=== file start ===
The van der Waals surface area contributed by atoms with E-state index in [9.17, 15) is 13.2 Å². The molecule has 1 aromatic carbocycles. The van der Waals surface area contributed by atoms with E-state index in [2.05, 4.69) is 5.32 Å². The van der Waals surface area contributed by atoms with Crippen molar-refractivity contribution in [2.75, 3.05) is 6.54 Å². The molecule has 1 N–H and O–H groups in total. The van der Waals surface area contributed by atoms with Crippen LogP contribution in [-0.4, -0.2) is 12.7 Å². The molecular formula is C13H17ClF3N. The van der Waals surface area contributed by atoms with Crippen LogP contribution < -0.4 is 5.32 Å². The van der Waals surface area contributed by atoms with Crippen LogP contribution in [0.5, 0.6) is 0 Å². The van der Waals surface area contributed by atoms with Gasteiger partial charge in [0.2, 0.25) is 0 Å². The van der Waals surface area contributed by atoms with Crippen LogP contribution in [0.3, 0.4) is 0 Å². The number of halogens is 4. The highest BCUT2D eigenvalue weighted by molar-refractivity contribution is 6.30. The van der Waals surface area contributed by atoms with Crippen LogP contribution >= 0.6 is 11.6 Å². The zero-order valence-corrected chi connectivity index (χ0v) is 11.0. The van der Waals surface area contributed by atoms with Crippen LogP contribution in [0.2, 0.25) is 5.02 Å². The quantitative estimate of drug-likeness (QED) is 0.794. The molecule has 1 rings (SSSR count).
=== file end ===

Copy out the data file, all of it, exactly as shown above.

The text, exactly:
The van der Waals surface area contributed by atoms with E-state index in [9.17, 15) is 13.2 Å². The molecule has 1 aromatic carbocycles. The van der Waals surface area contributed by atoms with E-state index in [2.05, 4.69) is 5.32 Å². The van der Waals surface area contributed by atoms with Crippen molar-refractivity contribution in [2.75, 3.05) is 6.54 Å². The molecule has 1 N–H and O–H groups in total. The van der Waals surface area contributed by atoms with Crippen LogP contribution in [-0.4, -0.2) is 12.7 Å². The molecular formula is C13H17ClF3N. The van der Waals surface area contributed by atoms with Crippen LogP contribution < -0.4 is 5.32 Å². The van der Waals surface area contributed by atoms with Crippen LogP contribution in [0.5, 0.6) is 0 Å². The van der Waals surface area contributed by atoms with Gasteiger partial charge in [0.2, 0.25) is 0 Å². The van der Waals surface area contributed by atoms with Crippen LogP contribution in [0.3, 0.4) is 0 Å². The number of halogens is 4. The highest BCUT2D eigenvalue weighted by molar-refractivity contribution is 6.30. The van der Waals surface area contributed by atoms with Crippen LogP contribution >= 0.6 is 11.6 Å². The zero-order valence-corrected chi connectivity index (χ0v) is 11.0. The van der Waals surface area contributed by atoms with Crippen LogP contribution in [0.2, 0.25) is 5.02 Å². The quantitative estimate of drug-likeness (QED) is 0.794. The molecule has 1 rings (SSSR count).